‘  pursuit of the enemy, but his request was refused.’ General Lee adds: ‘That this splendid brigade shared only the labor, and not the glory of that memorable July day was not the fault of its commander; and when General Beauregard says that he cannot help believing that if Jackson had been on his right flank at Manassas the “movement would not have balked,” he does great injustice to the memory of a noble old hero and as gallant a soldier as the war produced.’ As to the real causes of the miscarriage of General Beauregard's plan of attack there need be little doubt. They are plainly stated by his immediate superior in command, General Joseph E. Johnston, in his official report, as being the ‘early movements of the enemy on that morning and the non-arrival of the expected troops’ from Harper's Ferry. He adds: ‘General Beauregard afterward proposed a modification of the abandoned plan, to attack with our right, while the left stood on the defensive. This, too, became impracticable, and a battle ensued, different in place and circumstances from any previous plan on our side.’ There are some puzzling circumstances connected with the supposed miscarriage of the order for our advance. The delay in sending it is unexplained. General Beauregard says it was sent ‘at about eight A. M.,’ but D. R. Jones had received his corresponding order at ten minutes past seven, and firing had begun at half-past 5. The messenger was strangely chosen. It was the most important order of the day, for the movements of the army were to hinge on those of our brigade. There was no scarcity of competent staff-officers, yet it was intrusted to ‘a guide,’ presumably an enlisted man, perhaps even a citizen, whose very name was unknown. His instructions were peculiar. Time was all-important. He was ordered not to go direct to Ewell, but first to make a detour to Holmes, who lay in reserve nearly two miles in our rear. His disappearance is mysterious. He was never heard of after receiving the order, yet his route lay wholly within our lines, over well-beaten roads and far out of reach of the enemy. Lastly, General Beauregard, in his official report, gives as his reason for countermanding the movement begun by Ewell at ten o'clock, that in his judgment it would require quite three hours for the troops to get into position for attack. Had the messenger dispatched at eight been prompt, Ewell might have had his orders by nine. But at nine we find Beauregard in rear of Mitchell's Ford, waiting for an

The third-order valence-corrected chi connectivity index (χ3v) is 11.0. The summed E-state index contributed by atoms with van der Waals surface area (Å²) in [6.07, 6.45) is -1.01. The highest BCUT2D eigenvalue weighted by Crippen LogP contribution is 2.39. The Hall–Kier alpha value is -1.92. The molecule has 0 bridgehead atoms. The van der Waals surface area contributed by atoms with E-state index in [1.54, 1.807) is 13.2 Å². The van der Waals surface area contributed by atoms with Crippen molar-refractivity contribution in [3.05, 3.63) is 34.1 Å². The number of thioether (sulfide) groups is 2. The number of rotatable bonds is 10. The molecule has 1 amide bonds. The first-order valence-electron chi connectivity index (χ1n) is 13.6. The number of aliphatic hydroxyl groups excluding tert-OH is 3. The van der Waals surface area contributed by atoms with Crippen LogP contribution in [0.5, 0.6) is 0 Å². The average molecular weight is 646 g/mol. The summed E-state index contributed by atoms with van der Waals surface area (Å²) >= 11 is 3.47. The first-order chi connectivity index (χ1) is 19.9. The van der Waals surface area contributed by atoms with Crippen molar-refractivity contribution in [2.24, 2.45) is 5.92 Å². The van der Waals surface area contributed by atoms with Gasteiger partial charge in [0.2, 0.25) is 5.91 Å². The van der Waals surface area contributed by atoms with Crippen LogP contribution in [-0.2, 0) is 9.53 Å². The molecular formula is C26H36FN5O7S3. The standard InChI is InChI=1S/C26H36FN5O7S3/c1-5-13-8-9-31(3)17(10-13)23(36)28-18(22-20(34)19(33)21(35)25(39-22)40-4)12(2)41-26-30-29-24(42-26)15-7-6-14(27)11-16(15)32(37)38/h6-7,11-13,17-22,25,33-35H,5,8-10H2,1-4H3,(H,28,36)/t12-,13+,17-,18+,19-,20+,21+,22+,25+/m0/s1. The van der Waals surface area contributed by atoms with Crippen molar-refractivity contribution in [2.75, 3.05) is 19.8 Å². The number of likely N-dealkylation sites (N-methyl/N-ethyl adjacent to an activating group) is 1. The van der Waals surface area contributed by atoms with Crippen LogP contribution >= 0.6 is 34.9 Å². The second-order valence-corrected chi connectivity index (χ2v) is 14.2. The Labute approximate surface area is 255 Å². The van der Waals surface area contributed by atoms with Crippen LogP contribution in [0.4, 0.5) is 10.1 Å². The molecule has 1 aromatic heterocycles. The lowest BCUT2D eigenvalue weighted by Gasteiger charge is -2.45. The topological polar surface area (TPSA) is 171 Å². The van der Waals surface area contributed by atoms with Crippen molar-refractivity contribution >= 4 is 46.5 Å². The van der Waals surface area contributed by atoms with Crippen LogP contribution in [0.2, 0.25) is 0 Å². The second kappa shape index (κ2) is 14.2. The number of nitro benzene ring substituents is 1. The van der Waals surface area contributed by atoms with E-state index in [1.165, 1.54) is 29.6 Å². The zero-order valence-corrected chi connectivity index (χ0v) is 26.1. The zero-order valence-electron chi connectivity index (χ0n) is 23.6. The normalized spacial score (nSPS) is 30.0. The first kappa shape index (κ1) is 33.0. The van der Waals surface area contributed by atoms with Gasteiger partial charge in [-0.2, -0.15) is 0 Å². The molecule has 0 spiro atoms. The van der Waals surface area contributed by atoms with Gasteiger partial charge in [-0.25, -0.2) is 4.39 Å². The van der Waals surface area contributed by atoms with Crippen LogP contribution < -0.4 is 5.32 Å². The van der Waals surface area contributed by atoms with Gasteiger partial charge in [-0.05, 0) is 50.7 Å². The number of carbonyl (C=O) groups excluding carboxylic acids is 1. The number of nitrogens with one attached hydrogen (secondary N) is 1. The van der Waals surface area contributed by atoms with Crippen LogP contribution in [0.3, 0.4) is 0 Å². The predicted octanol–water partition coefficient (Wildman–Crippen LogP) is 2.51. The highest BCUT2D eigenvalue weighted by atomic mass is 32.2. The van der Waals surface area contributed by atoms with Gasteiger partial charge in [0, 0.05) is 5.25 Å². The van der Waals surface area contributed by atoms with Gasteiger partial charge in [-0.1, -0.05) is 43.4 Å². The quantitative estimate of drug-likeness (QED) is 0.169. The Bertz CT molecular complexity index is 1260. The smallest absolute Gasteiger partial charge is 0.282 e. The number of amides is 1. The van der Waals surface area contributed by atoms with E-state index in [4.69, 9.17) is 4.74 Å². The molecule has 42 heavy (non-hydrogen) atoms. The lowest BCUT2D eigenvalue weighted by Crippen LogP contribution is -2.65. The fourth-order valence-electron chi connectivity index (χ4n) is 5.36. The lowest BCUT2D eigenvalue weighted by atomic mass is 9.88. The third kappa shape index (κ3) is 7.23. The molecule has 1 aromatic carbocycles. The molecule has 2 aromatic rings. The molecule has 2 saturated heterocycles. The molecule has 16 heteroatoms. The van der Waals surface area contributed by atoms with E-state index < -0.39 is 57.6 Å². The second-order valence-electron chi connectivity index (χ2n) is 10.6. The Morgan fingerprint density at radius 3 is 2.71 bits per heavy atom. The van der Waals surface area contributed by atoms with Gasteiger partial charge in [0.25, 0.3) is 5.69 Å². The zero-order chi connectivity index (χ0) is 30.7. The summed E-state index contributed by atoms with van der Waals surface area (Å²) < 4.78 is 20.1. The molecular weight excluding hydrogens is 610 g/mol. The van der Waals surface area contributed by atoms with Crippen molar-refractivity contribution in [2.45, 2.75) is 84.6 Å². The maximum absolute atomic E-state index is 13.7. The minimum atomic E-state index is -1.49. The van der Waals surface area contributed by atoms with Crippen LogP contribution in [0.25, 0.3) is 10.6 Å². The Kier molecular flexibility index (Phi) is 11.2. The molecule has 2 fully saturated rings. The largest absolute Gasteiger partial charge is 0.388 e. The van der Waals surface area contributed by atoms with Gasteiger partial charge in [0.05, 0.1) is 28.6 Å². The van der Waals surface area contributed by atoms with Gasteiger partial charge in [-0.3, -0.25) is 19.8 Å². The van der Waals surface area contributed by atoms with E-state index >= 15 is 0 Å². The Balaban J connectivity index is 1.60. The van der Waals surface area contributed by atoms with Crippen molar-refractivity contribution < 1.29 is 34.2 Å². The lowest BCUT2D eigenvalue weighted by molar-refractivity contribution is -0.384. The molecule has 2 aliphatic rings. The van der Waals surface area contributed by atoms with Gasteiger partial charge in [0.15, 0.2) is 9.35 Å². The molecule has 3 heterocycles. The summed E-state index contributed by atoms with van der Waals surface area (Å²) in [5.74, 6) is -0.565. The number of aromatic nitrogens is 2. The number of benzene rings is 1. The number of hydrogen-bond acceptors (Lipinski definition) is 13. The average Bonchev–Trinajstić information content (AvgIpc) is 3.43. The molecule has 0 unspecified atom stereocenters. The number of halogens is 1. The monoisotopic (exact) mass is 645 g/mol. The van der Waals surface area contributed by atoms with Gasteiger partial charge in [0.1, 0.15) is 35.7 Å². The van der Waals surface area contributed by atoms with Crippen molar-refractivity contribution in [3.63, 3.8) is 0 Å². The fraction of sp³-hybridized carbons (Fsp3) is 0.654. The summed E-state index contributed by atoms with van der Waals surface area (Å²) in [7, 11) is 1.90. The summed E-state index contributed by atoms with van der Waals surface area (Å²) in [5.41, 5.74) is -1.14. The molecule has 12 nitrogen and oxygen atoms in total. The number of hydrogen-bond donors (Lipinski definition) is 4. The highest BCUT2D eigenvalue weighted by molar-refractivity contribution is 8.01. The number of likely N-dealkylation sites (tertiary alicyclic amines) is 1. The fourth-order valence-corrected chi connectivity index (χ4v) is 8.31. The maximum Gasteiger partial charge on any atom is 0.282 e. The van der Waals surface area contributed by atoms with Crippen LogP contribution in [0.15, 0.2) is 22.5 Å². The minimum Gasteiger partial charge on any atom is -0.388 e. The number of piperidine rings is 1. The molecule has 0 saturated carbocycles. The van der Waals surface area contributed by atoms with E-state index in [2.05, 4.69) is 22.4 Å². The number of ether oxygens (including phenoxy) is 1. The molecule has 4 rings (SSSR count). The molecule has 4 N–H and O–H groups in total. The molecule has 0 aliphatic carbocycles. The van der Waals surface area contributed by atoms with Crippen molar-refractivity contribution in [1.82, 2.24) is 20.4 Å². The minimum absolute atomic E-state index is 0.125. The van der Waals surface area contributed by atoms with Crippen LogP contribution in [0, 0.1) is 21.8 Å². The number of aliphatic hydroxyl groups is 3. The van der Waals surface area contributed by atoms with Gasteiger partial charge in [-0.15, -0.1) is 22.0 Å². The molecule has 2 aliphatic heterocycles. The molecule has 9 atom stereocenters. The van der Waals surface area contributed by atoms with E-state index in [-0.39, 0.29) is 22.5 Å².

This text is part of:
Table of Contents:
General Ewell at First Manassas .
Colonel Campbell Brown 's reply to General Beauregard .
The Merrimac and the Monitor —Report of the Committee on Naval Affairs.
Report: [to accompany bill H. R. 244 .]
Official reports of the battle of Gettysburg .
Report of Colonel Bryan Grimes , of Fourth North Carolina .
Operations of detachment from Cashtown to Williams -Port—report of Major Charles Richardson .
From the Rapidan to Spotsylvania Courthouse .
Report of General R. S. Ewell .
Report of General A. L. Long , from 4th to 31st of May , 1864 .
Evacuation of Richmond .
Reunion of the Virginia division Army of Northern Virginia Association.
Orations at the unveiling of the statue of Stonewall Jackson , Richmond, Va. , October 26th , 1875 .
Governor Kemper 's address.
The battle of Honey Hill .
Battle of Chickamauga .
Report of Brigadier-General B. R. Johnson .
Letter from General Hagood on recapture of a flag.
The cavalry affair at Waynesboro .
General Sherman 's method of making war.
Letter from Colonel Stone .
Gleanings from General Sherman 's despatches.
The Wee Nee Volunteers of Williamsburg District, South Carolina , in the First ( Gregg 's) Regiment—Siege and capture of Fort Sumter .
The Kilpatrick - Dahlgren raid against Richmond .
Statement of Lieutenant Bartley , of the United States signal corps .
The Confederate account.
Authenticity of the Dahlgren papers.
The opening of the lower Mississippi in April , 1862 -a reply to Admiral Porter .
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